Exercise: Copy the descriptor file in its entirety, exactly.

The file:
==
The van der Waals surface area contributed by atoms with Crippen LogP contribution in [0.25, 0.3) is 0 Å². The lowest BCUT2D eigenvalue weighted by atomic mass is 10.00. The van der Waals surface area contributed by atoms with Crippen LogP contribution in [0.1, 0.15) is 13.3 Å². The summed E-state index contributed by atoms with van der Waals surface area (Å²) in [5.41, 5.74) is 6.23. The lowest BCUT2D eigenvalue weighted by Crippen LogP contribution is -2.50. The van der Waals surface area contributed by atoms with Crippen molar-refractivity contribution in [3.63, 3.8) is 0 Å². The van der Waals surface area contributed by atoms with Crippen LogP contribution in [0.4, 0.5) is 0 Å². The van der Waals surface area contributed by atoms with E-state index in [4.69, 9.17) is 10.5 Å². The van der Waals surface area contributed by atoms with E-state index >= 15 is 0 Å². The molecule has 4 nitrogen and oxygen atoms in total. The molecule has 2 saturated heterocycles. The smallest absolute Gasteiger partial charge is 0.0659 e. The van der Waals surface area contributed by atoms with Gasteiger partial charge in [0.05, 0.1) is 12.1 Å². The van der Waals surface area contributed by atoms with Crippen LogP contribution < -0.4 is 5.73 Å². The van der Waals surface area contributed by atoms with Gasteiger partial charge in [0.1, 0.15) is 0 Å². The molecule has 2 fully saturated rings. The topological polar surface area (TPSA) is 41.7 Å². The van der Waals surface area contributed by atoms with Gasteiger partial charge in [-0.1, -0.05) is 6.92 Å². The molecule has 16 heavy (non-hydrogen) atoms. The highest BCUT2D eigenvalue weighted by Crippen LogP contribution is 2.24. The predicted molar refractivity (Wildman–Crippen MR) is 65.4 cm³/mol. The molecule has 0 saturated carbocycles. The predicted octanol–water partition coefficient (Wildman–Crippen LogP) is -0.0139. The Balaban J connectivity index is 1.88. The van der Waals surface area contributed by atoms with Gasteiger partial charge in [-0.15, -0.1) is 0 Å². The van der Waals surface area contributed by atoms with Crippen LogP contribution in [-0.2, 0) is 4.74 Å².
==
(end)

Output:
The van der Waals surface area contributed by atoms with Crippen LogP contribution in [0.25, 0.3) is 0 Å². The lowest BCUT2D eigenvalue weighted by atomic mass is 10.00. The van der Waals surface area contributed by atoms with Crippen LogP contribution in [0.1, 0.15) is 13.3 Å². The summed E-state index contributed by atoms with van der Waals surface area (Å²) in [5.41, 5.74) is 6.23. The lowest BCUT2D eigenvalue weighted by Crippen LogP contribution is -2.50. The van der Waals surface area contributed by atoms with Crippen molar-refractivity contribution in [3.63, 3.8) is 0 Å². The van der Waals surface area contributed by atoms with Crippen LogP contribution in [0.4, 0.5) is 0 Å². The van der Waals surface area contributed by atoms with E-state index in [4.69, 9.17) is 10.5 Å². The van der Waals surface area contributed by atoms with E-state index >= 15 is 0 Å². The molecule has 4 nitrogen and oxygen atoms in total. The molecule has 2 saturated heterocycles. The smallest absolute Gasteiger partial charge is 0.0659 e. The van der Waals surface area contributed by atoms with Gasteiger partial charge in [0.05, 0.1) is 12.1 Å². The van der Waals surface area contributed by atoms with Crippen LogP contribution < -0.4 is 5.73 Å². The van der Waals surface area contributed by atoms with Gasteiger partial charge in [0.1, 0.15) is 0 Å². The molecule has 2 fully saturated rings. The topological polar surface area (TPSA) is 41.7 Å². The van der Waals surface area contributed by atoms with Gasteiger partial charge in [-0.1, -0.05) is 6.92 Å². The molecule has 16 heavy (non-hydrogen) atoms. The highest BCUT2D eigenvalue weighted by Crippen LogP contribution is 2.24. The predicted molar refractivity (Wildman–Crippen MR) is 65.4 cm³/mol. The molecule has 0 saturated carbocycles. The predicted octanol–water partition coefficient (Wildman–Crippen LogP) is -0.0139. The Balaban J connectivity index is 1.88. The van der Waals surface area contributed by atoms with Gasteiger partial charge in [-0.15, -0.1) is 0 Å². The van der Waals surface area contributed by atoms with Crippen LogP contribution in [-0.2, 0) is 4.74 Å².